Reflections on Violence first appeared as a series of articles in Le Mouvement Socialiste in 1906; it appeared in book form two years later, and translations extended its influence around the world. Sorel addresses the factors underlying revolutionary movements and examines the roles of violence (the revolutionary denial of the existing social order) and force (the state's power of coercion). He further explores sources of political power, the weapons of revolutions — the insurrection and the general strike — and the significant role of "myths" in recruiting and motivating potential revolutionaries.
Sorel is throughout concerned with the moral development of human beings. In this sense, his writings on politics are of a piece with his writings on religion, "facticity" of human history and society. Sorel's earliest writings were on religion, and key portions of that period are reflected in selections here. And he went on from there to study the sociology of science, the ways in which science fits into the cultural history of civilization and present day social relationships of industrial society.
Stanley provides a profound framework based on two decades of close study and translation of Sorel's texts. He helps to explain how the partial theories of Sorel lead to holistic intellectual consequences, how the psychological method does not foreclose political activism, and how historical limits can be transformed against a background of aesthetics or considerations of taste. He shows that Sorel comes as a close as Manheim and Simmel and Durkheim to the creation of a modern social science--albeit he lacks the overall philosophical theorems of people like Marx and Weber.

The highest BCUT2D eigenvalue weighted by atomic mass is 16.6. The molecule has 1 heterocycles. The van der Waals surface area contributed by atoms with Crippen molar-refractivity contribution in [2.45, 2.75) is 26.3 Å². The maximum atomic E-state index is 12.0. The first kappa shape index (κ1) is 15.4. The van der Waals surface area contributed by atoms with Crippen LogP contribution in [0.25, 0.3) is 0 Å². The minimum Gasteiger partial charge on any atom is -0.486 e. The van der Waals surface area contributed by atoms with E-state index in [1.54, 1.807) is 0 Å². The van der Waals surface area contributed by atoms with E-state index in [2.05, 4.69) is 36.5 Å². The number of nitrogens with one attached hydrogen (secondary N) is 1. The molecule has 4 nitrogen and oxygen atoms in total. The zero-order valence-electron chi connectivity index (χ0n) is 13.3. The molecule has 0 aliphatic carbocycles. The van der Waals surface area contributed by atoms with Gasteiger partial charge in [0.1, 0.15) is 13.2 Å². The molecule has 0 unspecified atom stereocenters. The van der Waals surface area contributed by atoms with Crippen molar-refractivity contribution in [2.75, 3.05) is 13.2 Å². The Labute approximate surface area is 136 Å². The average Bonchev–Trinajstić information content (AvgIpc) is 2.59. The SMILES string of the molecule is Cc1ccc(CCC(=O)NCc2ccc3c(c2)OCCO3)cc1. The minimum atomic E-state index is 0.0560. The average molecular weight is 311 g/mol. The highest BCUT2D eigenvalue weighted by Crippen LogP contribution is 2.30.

In Sorel we have a first-class mind at work. And in Stanley, we have a first-class analyst at work. Together, the volume adds up to something special for the political scientist, sociologist, art historian, theologian--in short for those to whom the ideal of a human science endures.
John L. Stanley is professor of political science at the University of California at Riverside. He is the author of The Sociology of Virtue: The Political and Social Theories of Georges Sorel. He has written many articles and reviews on the history of European political theory. With his wife, Charlotte Stanley, he has been long engaged in the translation of the works of Georges Sorel.
From Georges Sorel, the first of two volumes of Sorel's work, presents his major contributions to social thoughtarticles on Marxism, religion, syndicalism, social myths, the philosophy of history and science, as well as a large and newly translated segment of "Reflections on Violence." In his introduction, John Stanley disputes the frequently encountered view of Sorel as a reactionary or extreme rightist, and emphasizes Sorel's attempt to provide Western society with a morality based on labor, struggle, and family life.
Sorel notes a striking parallel in the historical evolution of both bodies of thought: productivity was the foremost ideal when both movements were at their most dynamic and socially effective stage. On the other hand, they were at their most decadent state when they no longer separated themselves from politics and embraced the ideals of social unity. This work is an attack on the time-honored notion of community solidarity whose Platonic and Aristotelian versions find their contemporary counterparts in notions of natural sociability and political obligation. This work anticipates much of the thinking that lies behind Sorel's famous "Reflections on Violence "and clearly expresses the moral basis of that work, as well as present tendencies in normative and empirical political thought.